Kamilaroi woman Julie Shelley, who has dedicated her life to supporting members of the Western Sydney Aboriginal community, has been named NSW Aboriginal Woman of the Year.
Member for Penrith Stuart Ayres said Ms Shelley has selflessly used her professional education and life experience to change the lives of local residents in Penrith.
“Julie has worn many hats during almost five decades working in the community, including as an Aboriginal support worker, liaison and counsellor. She has built relationships with Aboriginal young people and families that have benefitted not only Penrith but the wider Western Sydney community,” Mr Ayres said.
Ms Shelley has obtained a Master of Social Work, Bachelor Health Science, Graduate Diploma in Aboriginal Family and Community Counselling and an Advanced Diploma of Specialist Aboriginal Trauma Counselling. She is currently Chair of the Aboriginal Communities Matter Advisory Group, and is a strong advocate for members of the Stolen Generation, of which she is a member herself.
Minister for Aboriginal Affairs, Sarah Mitchell presented Ms Shelley with the award this morning at the 2018 NSW Women of the Year Awards breakfast at the ICC Darling Harbour.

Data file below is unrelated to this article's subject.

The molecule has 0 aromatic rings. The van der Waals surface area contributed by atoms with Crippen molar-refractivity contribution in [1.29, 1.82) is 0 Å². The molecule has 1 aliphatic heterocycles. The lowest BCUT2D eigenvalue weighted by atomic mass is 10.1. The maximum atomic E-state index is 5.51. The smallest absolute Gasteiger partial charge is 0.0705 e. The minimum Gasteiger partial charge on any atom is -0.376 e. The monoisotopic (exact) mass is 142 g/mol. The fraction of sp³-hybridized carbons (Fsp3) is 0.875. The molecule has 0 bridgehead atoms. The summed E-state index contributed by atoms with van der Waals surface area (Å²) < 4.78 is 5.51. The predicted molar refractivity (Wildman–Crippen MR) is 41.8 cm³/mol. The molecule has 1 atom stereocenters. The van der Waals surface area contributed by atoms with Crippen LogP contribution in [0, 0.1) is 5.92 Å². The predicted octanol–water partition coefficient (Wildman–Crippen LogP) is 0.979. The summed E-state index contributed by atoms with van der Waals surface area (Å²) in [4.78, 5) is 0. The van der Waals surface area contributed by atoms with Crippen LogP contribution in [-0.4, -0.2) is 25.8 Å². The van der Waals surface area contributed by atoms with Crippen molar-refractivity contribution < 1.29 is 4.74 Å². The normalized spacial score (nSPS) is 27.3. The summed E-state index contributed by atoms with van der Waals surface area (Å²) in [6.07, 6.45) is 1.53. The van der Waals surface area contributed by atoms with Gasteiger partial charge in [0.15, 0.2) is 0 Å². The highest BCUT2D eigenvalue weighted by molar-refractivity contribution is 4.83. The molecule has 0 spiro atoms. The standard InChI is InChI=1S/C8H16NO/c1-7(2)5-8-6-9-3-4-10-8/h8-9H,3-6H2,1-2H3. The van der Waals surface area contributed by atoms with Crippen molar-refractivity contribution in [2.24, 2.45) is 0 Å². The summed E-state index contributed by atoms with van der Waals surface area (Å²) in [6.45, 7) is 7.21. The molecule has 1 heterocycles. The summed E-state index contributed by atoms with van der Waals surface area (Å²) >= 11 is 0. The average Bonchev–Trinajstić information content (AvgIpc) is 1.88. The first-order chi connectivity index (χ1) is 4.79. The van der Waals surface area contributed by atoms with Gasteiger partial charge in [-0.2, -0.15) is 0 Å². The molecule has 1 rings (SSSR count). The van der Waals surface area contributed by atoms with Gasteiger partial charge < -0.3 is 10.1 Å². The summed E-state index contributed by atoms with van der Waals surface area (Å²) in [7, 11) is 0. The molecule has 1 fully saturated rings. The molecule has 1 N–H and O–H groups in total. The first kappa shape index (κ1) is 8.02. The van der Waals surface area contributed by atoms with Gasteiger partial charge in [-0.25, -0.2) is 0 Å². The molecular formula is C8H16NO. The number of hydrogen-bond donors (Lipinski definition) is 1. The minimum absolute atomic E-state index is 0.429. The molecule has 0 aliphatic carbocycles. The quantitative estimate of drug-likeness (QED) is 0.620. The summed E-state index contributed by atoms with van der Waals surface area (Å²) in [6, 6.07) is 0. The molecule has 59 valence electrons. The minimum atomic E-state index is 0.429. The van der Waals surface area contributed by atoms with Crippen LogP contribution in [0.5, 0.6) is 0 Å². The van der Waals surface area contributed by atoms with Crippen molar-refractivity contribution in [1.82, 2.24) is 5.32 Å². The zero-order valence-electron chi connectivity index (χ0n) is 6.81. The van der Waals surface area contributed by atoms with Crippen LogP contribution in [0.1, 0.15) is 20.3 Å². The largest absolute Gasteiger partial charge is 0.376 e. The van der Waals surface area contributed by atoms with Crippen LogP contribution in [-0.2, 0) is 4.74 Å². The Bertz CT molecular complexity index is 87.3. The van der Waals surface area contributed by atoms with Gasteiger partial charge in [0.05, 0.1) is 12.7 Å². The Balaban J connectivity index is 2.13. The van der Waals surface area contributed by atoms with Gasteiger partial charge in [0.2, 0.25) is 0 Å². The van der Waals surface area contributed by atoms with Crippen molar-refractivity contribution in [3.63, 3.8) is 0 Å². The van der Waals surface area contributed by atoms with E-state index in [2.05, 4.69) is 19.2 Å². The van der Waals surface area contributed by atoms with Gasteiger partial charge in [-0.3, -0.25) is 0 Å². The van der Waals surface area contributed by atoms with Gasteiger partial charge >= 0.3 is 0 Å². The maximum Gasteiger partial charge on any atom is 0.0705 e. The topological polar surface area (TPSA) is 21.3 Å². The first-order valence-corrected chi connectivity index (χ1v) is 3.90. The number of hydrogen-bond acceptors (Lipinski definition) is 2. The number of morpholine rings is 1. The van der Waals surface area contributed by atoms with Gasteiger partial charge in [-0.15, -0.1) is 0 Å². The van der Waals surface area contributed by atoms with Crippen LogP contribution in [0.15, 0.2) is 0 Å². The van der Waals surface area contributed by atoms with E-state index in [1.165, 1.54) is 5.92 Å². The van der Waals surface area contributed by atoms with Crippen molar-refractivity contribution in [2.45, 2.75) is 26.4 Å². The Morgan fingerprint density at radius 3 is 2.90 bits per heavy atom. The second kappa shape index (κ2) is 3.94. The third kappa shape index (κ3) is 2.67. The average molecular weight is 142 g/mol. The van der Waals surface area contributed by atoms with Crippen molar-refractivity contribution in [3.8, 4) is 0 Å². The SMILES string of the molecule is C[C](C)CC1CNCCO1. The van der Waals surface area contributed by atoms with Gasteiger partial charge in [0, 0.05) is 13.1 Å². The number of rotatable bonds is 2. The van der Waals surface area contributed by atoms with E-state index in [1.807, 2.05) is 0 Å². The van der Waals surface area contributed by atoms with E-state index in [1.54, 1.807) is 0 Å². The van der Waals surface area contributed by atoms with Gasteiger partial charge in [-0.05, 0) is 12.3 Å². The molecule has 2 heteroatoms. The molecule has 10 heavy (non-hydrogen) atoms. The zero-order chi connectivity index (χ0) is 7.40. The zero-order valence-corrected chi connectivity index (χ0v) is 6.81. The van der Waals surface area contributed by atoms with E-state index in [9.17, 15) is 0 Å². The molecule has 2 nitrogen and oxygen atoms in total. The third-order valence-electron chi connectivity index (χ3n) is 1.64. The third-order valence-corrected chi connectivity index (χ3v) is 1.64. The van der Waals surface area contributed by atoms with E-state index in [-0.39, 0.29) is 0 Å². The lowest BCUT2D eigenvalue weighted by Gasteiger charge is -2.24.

“Julie is a true leader and role model in her community. I have no doubt her experiences will inspire Aboriginal women and girls across the state who might be considering careers advocating for their communities,” Minister Mitchell said.
Minister for Women Tanya Davies said the Awards support the NSW Government’s commitment to building an equitable, inclusive and safe society where all women are valued and respected.
“The Awards acknowledge women who are driving societal change through their passions and purpose. I congratulate Ms Shelley for her contributions and role in leading the way for the future generation of women.”
The Aboriginal Woman of the Year Award recognises an Aboriginal woman in NSW who has excelled in her field or passion. For event photos and a full list of finalists and winners, please visit women.nsw.gov.au.